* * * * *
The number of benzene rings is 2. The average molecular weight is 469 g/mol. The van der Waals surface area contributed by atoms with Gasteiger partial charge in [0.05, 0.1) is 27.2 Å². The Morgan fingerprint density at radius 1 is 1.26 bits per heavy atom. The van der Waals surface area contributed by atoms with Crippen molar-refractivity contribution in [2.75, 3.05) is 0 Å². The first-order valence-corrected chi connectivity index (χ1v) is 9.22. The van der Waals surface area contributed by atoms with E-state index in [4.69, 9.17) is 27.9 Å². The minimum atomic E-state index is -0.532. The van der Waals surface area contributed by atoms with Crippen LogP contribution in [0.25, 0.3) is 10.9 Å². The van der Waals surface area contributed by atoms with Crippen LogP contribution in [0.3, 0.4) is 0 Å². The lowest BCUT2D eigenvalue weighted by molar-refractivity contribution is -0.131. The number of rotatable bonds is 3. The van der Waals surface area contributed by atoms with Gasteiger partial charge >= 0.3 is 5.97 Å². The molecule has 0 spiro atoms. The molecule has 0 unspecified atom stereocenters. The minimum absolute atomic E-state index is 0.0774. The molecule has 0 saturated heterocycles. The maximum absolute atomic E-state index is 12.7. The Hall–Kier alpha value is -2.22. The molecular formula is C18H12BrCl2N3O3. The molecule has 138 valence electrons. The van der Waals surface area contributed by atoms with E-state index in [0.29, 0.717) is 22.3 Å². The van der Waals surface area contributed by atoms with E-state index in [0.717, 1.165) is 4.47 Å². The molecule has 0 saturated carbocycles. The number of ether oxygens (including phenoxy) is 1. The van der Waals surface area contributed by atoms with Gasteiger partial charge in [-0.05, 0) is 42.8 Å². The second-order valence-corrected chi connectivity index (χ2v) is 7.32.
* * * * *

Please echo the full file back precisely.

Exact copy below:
The number of benzene rings is 2. The average molecular weight is 469 g/mol. The van der Waals surface area contributed by atoms with Gasteiger partial charge in [0.05, 0.1) is 27.2 Å². The Morgan fingerprint density at radius 1 is 1.26 bits per heavy atom. The van der Waals surface area contributed by atoms with Crippen molar-refractivity contribution in [2.75, 3.05) is 0 Å². The first-order valence-corrected chi connectivity index (χ1v) is 9.22. The van der Waals surface area contributed by atoms with E-state index in [4.69, 9.17) is 27.9 Å². The minimum atomic E-state index is -0.532. The van der Waals surface area contributed by atoms with Crippen LogP contribution in [0.25, 0.3) is 10.9 Å². The van der Waals surface area contributed by atoms with Crippen LogP contribution in [0.3, 0.4) is 0 Å². The lowest BCUT2D eigenvalue weighted by molar-refractivity contribution is -0.131. The number of rotatable bonds is 3. The van der Waals surface area contributed by atoms with Gasteiger partial charge >= 0.3 is 5.97 Å². The molecule has 0 spiro atoms. The molecule has 0 unspecified atom stereocenters. The minimum absolute atomic E-state index is 0.0774. The molecule has 0 saturated heterocycles. The maximum absolute atomic E-state index is 12.7. The Hall–Kier alpha value is -2.22. The molecular formula is C18H12BrCl2N3O3. The molecule has 138 valence electrons. The van der Waals surface area contributed by atoms with E-state index in [0.29, 0.717) is 22.3 Å². The van der Waals surface area contributed by atoms with E-state index in [0.717, 1.165) is 4.47 Å². The molecule has 0 saturated carbocycles. The number of ether oxygens (including phenoxy) is 1. The van der Waals surface area contributed by atoms with Gasteiger partial charge in [-0.05, 0) is 42.8 Å². The second-order valence-corrected chi connectivity index (χ2v) is 7.32.